An Unwelcome Embrace
Adverse Pulmonary–Aortic Interactions in Pulmonary Hypertension
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Vascular remodeling in pulmonary hypertension (PH) causes increased ventricular afterload, resulting in right ventricular failure and high mortality.1 Afterload is the mechanical impedance imposed by the arterial tree, against which the ventricle must work to eject blood. Despite the tendency to conflate afterload with blood pressure, it cannot be reduced to a single number or variable. Instead it is more appropriately defined in terms of pressure-flow relations.2,3
See Article by Schäfer et al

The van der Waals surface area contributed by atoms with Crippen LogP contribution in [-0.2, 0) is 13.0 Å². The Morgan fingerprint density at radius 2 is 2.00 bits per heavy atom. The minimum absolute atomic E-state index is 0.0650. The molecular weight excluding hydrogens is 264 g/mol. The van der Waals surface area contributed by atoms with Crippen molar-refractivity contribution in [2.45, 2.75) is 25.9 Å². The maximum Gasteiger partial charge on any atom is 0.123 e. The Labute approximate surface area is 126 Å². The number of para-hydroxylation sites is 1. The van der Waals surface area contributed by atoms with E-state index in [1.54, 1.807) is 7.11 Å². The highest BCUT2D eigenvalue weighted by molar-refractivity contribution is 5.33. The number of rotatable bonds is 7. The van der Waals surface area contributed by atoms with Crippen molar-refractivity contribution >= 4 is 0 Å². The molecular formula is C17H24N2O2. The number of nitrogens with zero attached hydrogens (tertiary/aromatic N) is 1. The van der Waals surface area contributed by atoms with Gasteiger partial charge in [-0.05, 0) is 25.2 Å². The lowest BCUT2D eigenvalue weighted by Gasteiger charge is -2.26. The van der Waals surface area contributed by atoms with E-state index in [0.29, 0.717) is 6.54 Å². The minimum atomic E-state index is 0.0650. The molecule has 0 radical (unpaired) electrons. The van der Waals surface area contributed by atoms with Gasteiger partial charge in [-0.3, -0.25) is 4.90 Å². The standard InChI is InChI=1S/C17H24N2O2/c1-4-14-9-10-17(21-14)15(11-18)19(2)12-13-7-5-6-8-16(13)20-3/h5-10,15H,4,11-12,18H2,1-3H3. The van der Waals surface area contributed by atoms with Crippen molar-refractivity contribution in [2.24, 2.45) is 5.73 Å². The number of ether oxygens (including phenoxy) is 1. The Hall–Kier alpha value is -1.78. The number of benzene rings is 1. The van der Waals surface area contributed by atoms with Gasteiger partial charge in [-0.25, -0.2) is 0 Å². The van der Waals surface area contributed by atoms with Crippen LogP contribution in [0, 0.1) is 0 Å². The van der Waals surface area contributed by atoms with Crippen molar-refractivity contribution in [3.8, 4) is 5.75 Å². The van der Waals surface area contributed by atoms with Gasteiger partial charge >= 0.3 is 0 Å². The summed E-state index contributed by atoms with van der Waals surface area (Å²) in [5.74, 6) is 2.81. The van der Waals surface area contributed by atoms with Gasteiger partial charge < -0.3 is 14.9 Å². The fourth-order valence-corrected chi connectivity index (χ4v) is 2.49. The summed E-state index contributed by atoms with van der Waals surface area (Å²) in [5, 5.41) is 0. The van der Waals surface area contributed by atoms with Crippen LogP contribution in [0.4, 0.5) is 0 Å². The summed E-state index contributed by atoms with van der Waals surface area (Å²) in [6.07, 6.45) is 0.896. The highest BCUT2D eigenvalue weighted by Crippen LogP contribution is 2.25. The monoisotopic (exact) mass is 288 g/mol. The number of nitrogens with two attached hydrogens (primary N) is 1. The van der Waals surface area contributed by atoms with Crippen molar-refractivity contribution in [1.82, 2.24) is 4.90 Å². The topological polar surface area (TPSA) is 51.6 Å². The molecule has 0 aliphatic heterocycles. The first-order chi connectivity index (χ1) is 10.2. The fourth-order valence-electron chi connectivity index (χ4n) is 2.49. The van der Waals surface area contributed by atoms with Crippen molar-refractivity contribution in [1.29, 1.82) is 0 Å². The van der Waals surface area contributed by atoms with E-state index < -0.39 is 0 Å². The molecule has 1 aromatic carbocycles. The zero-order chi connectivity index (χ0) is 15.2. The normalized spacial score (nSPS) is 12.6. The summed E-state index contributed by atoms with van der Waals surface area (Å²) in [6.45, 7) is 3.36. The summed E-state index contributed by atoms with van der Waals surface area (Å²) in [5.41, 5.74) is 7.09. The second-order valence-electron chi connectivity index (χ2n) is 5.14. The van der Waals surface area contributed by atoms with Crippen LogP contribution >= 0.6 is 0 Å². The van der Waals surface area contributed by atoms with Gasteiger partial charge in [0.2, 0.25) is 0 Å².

Afterload is divided into several steady and pulsatile components, including vascular resistance, total arterial compliance, characteristic impedance, and wave reflections. Each of these has been shown to be abnormal in the pulmonary circulation in PH resulting in increased right ventricular afterload.4–8 However, abnormalities of the systemic vasculature that result in increased left ventricular (LV) afterload have been relatively understudied in PH.
In this issue of Circulation: Cardiovascular Imaging, Schäfer et al9 demonstrate elevated proximal aortic pulse wave velocity and other metrics of local aortic …